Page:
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Building democracy in a public space
Oct 19, 2016
The Vancouver Art Gallery’s north plaza has an important place in the city’s history and future.
If democracy has an address in Vancouver, it is 850 West Georgia Street. The Vancouver Art Gallery’s north plaza serves as a place of celebration, expectation, mourning, and protest. A fixture of Georgia Street’s celebration corridor, the plaza plays host to events like the annual Jazz Festival. In anticipation of the 2010 Winter Olympics, a clock was located in the plaza that counted down the seconds to the beginning of the opening ceremonies. After national and international tragedies, people gather in the plaza to mourn collectively and to hold vigils. The plaza is also a space where people give voice and action to their beliefs in the form of protest. But most importantly, it is a space that brings people together.
The north plaza is being redeveloped by SALA professor Matthew Soules, whose architecture firm, Matthew Soules Architecture, is part of the design team that also includes Hapa Collaborative and Nick Milkovich Architects, the lead consultant. In reimagining the space, they are addressing the barriers that have restricted access to the plaza and ensuring that it continues to be a dynamic space of civic engagement for years to come. To do this, they are transforming the plaza into a more usable space for the people and functions that most often occur there. They have outlined six guiding principles that have propelled the project forward and helped them to achieve this goal.
Putting people before things
The original north plaza and the building that now holds the Vancouver Art Gallery, a former Court House, was designed in 1905 by Francis Rattenbury. From 1978 to 1983, Arthur Erickson redesigned the north plaza and the surrounding area. This included renovations to the current art gallery and the construction the new law courts along with the connecting spaces and plazas. It all became collectively known as Robson Square.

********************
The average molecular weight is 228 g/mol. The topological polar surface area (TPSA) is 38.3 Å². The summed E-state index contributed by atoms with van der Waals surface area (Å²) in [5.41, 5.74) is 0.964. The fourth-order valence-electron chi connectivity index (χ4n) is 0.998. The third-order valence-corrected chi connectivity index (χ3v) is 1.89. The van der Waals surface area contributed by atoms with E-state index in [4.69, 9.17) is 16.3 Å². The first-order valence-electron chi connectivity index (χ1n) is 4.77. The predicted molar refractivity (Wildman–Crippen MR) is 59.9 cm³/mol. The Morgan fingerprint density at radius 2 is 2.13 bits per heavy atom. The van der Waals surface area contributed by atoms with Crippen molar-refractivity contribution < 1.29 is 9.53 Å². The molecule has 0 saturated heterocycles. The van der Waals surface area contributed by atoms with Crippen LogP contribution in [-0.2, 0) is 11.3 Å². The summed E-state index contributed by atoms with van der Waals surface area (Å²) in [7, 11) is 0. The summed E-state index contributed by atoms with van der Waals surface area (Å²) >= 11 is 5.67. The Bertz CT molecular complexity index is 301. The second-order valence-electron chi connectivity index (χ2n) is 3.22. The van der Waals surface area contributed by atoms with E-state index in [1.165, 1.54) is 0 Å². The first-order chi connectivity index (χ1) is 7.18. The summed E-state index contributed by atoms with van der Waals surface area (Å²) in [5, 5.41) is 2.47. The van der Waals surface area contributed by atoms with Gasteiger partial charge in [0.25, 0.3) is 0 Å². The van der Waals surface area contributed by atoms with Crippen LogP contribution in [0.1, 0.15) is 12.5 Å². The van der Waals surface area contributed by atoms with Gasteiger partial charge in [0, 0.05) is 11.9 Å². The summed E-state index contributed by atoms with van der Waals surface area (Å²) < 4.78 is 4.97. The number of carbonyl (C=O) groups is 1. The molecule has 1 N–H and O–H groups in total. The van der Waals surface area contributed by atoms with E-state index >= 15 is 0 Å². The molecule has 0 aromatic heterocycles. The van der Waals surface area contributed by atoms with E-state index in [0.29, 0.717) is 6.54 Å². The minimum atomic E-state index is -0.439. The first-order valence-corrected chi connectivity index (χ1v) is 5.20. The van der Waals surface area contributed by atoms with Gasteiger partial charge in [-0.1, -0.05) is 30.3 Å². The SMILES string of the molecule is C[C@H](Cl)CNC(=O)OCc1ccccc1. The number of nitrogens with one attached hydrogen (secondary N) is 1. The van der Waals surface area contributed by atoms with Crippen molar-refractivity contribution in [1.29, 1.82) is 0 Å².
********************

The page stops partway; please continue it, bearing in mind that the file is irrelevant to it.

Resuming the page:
Initially, there were plans to erect a tower at Robson Square. However, Erickson subverted the proposed form by literally turning it on its side. In this way, the plaza and the connecting spaces of Robson Square are symbolic of a tower lying on its back, allowing people to transgress the metaphorical barriers contained in the conventional structure by literally walking all over it. This sentiment is reflected in the north plaza by the protests that embody the same spirit of resistance that Erickson had designed into Robson Square. But the north plaza presented several physical barriers that Matthew and the design team needed to overcome before it could be properly realized.
The largest and most prominent was the fountain near the plaza’s centre. “The fountain was a large element in the centre of the plaza that blocked people from being in the best location to watch music or listen to speech,” says Matthew. It also produced significant challenges for people with mobility issues, as it created multiple levels within the plaza. So the design team decided to remove the fountain and place it in storage, as it had also fallen into disrepair and was no longer functional.